There’s a mystery developing in markets.
The technology-heavy Nasdaq Composite has typically underperformed as interest rate expectations have risen over the past year or so. Not anymore, it seems.
The Nasdaq continues to outperform, and is now 15% up in 2023, despite an almost daily delivery of data suggesting the Federal Reserve’s work is far from done.
Retail sales Wednesday, which jumped 3%, were the latest example, adding to January’s blowout jobs report and a smaller-than-expected fall in inflation.
There’s a chance the market is simply ignoring the data and thinks the Fed will, too. But the bond market is pricing in further hikes, suggesting the market is taking the economic reports seriously. The yield on the 10-year Treasury ended at 3.8% Wednesday—its highest close of the year—while two-year yields are up at 4.6%, from 4.1% at the start of February.
Is the bond market seeing things differently from the stock market, or is there something else going on?
Maybe it’s a risky asset thing. It’s a similar story for cryptocurrencies—which have also typically fallen amid the prospect of higher rates. The price of Bitcoin is up close to 50% so far this year, nearing $25,000 late Wednesday, admittedly from a low base.
That’s in spite of a series of negative headlines surrounding the sector, perhaps even more so than usual. Berkshire Hathaway’s Charlie Munger gave crypto another severe dressing down and the Securities and Exchange Commission is showing its teeth.
After a dismal 2022 for tech stocks and cryptos, maybe there’s an element of relief in the diminishing chances of a recession, and a desire to believe that this year will be better.
But there’s still a real conundrum.
*** Join Financial News crypto-fintech correspondent Alex Daniel today at noon when he talks with LMAX Group boss David Mercer about the prospects for crypto at this pivotal point in its evolution. The trading firm launched its institutional crypto offering, LMAX Digital, in 2018. Will the crypto crash prove to be terminal, or do digital assets have a future as part of the broader financial ecosystem? Sign up here.
Try your hand at this morning’s Barron’s crossword puzzle and sudoku games. For all games, including a digital jigsaw based on the week’s cover story, click here.
Cisco Earnings a Ray of Sunshine Amid Bleak Tech Winter
beat expectations for its fiscal second quarter and provided an upbeat outlook, making it an exception in a sector that has been battered by inflation. The strong report and surprising forecast should boost sentiment on the outlook for enterprise technology spending for 2023. Shares jumped 6% after hours.
- Revenue rose 7% from one year earlier, in line with expectations but higher than Cisco’s own guidance. Adjusted profit of 88 cents beat expectations, and adjusted gross margin of 63.9% was at the top end of the company’s range.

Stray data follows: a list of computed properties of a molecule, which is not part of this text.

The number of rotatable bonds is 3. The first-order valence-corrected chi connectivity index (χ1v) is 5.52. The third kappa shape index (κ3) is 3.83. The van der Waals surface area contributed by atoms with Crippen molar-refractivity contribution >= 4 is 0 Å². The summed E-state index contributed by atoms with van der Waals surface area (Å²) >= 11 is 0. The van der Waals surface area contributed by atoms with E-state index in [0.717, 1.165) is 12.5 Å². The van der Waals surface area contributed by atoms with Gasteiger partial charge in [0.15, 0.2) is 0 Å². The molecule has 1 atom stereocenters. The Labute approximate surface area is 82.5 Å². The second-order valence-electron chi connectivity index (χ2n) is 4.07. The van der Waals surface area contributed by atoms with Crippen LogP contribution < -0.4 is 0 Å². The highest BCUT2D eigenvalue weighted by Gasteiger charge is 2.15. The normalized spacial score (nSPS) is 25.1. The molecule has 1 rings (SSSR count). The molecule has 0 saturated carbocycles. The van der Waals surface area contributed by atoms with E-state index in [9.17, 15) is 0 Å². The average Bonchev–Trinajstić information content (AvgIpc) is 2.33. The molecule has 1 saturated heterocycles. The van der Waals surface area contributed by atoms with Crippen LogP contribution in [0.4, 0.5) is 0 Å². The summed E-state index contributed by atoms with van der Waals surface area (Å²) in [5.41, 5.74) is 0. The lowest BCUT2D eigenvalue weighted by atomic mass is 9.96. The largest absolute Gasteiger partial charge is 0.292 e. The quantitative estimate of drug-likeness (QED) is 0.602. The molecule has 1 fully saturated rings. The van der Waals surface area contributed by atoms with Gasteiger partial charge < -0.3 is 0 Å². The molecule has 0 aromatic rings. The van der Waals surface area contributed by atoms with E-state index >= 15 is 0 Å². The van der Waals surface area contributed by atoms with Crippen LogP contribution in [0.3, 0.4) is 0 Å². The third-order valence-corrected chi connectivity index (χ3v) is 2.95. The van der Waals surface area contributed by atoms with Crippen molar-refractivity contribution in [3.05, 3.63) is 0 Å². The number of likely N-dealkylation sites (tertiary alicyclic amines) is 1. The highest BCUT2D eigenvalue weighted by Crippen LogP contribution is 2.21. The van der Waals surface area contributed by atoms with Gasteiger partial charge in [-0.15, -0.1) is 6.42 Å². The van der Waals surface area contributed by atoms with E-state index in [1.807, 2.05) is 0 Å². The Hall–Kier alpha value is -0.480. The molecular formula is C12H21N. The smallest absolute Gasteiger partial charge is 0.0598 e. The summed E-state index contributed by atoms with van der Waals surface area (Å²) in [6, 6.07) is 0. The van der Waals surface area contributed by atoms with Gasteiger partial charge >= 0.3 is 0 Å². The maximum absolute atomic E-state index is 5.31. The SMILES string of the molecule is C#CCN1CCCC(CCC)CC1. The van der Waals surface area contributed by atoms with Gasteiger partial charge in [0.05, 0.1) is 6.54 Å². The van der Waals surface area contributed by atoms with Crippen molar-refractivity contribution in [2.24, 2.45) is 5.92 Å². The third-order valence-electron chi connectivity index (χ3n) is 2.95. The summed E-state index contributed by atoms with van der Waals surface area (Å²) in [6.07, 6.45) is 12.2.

- For the fiscal third quarter, Cisco projects revenue growth of 11% to 13%, well above the Wall Street forecast and accelerating from the second quarter. Adjusted per-share profit is forecast for 96 cents to 98 cents. The company expects GAAP profit of 74 cents to 79 cents a share.
- Cisco’s product revenue rose 9% in the fiscal second quarter, while service revenue rose 2%. It saw particularly strong growth in its core networking business, rising 14% from a year ago. Customers are still spending on cloud, artificial intelligence and hybrid work tools, it said.
- Cisco raised its regular quarterly dividend by a penny a share to 39 cents. The company bought back $1.3 billion of common stock in the quarter.
What’s Next: Supply-chain constraints are easing. For the fiscal year ending in July, Cisco sees revenue increasing between 9% and 10.5%, more than earlier guidance. It raised its forecast for full-year adjusted profit to $3.73 to $3.78 a share.
—Eric J. Savitz and Liz Moyer
Berkshire Hathaway’s Charlie Munger Calls Stock ‘Damn Good Bet’
Vice Chairman and former
chairman Charlie Munger said at the publishing and technology company’s annual meeting that Berkshire stock is a “pretty damn good bet, and he wouldn’t count on a break up of Warren Buffett’s conglomerate soon.
- Munger said: “I don’t think it’s at all likely that it will be broken up for a long, long time.” Buffett opposed breaking up Berkshire. Barron’s recently wrote that shareholders could benefit because the sum of Berkshire’s parts could be worth more than the stock price.
Munger, a longtime
director, praised Berkshire’s competitive advantage but acknowledged its high valuation. The stock trades for 40 times trailing earnings in its fiscal year that ended in August 2022.
- A longtime cryptocurrency critic, Munger said China’s President Xi Jinping was right to ban digital currencies. As for the U.S., “so many people believe in this crap, and the government allows it.” He called those advocating for cryptocurrencies “idiots.”
- On longevity, Munger, who is 99, said he doesn’t exercise “on purpose,” saying the only time he did was when he was forced to do so in the Army. “This is the key to longevity,” Munger said, munching on See’s Candies peanut brittle. The company is owned by Berkshire.
- Munger also said artificial intelligence is “not going to cure cancer,” and he called California unfriendly to business because of high state and local income taxes. He opposes President Joe Biden’s proposal to raise the tax on stock buybacks to 4% from the current 1%, adding that he’s a Republican.